Developing a business in a fragile economy brings responsibilities as well as rewards. It’s all about building partnerships on the ground and unlocking local potential
The impact of a major international business on a fragile developing economy can be almost overwhelming.
Last year, AIM-listed London Mining began producing iron ore at Marampa in Sierra Leone. It’s an old mine and, as a result of a civil war, has been dormant for decades. London Mining expects production of 1.5Mtpa in 2012 and plans to expand capacity to 5Mtpa in 2013. Ultimately the resource could support production of over 16Mtpa of high quality iron ore to supply the global steel industry.
“Marampa requires $2 billion (£1.26 billion), which will be an enormous boost to the local and national economy,” says Graeme Hossie, London Mining’s chief executive, “and over the next 25 years we will pay significant tax and royalties.”
This is great news for Sierra Leone, but it imposes great responsibilities on London Mining, Hossie believes. “The old model was for a foreign company to become the ‘only game in town’. Governments and local communities felt excluded, and when the company pulled out, a gap was left and the regional economy could implode.”
London Mining sees the future differently. “Natural resource development, particularly mining, is the fastest way to impact the development of a nation,” says Hossie. “Every job we create can support many more, and our presence in Sierra Leone demonstrates to other internationals that the country is a viable place to do business.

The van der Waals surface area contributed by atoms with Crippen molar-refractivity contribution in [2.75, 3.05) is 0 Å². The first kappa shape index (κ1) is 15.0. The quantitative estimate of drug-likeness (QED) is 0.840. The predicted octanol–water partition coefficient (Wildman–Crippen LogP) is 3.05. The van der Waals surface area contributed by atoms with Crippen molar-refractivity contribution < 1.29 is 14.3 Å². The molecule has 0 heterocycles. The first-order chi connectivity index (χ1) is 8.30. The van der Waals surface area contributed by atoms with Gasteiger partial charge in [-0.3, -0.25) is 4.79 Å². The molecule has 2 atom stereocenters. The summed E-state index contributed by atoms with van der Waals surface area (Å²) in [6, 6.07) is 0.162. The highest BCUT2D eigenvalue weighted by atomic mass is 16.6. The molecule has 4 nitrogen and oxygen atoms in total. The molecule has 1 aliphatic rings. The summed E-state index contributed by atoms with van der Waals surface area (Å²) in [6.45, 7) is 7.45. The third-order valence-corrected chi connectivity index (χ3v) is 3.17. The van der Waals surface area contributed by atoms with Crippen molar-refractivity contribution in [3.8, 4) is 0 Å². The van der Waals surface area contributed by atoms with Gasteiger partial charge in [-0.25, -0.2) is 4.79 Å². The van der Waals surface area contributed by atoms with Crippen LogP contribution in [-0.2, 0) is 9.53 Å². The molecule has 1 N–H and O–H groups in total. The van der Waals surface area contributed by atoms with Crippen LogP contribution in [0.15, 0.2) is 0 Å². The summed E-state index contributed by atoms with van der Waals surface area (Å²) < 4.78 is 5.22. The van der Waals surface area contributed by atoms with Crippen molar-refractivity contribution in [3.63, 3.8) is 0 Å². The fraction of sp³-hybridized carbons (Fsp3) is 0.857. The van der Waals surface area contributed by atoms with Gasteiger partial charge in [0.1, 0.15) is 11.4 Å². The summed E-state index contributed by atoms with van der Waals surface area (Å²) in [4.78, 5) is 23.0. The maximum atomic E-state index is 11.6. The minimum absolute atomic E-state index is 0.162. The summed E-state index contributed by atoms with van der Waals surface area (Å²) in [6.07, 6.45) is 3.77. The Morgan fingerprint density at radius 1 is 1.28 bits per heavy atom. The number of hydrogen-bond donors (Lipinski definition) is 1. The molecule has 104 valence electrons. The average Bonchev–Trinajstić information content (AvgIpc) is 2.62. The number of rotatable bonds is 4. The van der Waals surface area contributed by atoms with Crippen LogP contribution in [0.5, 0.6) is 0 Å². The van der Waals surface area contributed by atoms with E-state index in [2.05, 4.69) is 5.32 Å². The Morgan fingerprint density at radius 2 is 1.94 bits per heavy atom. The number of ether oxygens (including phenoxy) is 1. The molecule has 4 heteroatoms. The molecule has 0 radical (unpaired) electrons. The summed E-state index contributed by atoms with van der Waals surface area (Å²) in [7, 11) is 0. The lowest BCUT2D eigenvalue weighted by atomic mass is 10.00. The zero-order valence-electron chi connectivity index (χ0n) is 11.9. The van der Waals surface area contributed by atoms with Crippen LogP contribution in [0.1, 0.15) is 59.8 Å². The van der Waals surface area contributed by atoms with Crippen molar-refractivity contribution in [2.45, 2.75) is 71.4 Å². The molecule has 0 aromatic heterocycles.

“But our operations need to be sustainable in the broadest sense. We want to help educate and build indigenous businesses, sustainable agriculture and social and physical infrastructure that will thrive after the mine is depleted in 25 to 50 years.”
This means working in partnership with many stakeholders including national and regional government, local communities, NGOs and international financial institutions such as the African Development Bank and bilateral development agencies such as UKaid.
The company needs to be a catalyst for change rather than the engine for change, says Claude Perras, London Mining’s recently-appointed head of sustainability. “We must not give the impression that we’ll do everything, or let the community believe they can rely on handouts,” he says. “Sustainability means working with people to help them become self-sufficient.
“There’s no point building a school if the local government has no money to run it. It’s much better to support start-up businesses with small loans, advice and contracts to work for the mine: their prosperity will provide the employment and revenues that will enable the community to flourish,” says Perras.
“An educated workforce will be vital, developing alongside the mine operations to provide for Sierra Leone’s regeneration”, Perras adds. So London Mining is looking at launching a scholarship for school, college and university students and a long-term vocational and skills training programme. Eventually even senior technical jobs at Marampa should be filled by Sierra Leone citizens which is empowering for local people and more efficient than importing foreign staff for the company.
Malaria is a major problem in Sierra Leone and currently costs London Mining $120,000 (£75,000) a year in treatment and absenteeism, so the company is working with various stakeholders to tackle the disease. Similarly, working to improve sanitation will reduce the economic and social impact of water-borne diseases on the workforce and local communities.
If this sounds like mutual self-interest rather than philanthropy, that’s because it is. “We believe in direct social and community investment and we’ve allocated 1 per cent of our turnover to it,” says Hossie. “That’s 10 times more than the statutory requirement.
“But corporate social responsibility isn’t an expense. It’s an investment to protect and create value. In order to be truly sustainable, our operations have to support everybody involved – and we intend to make sure they do.”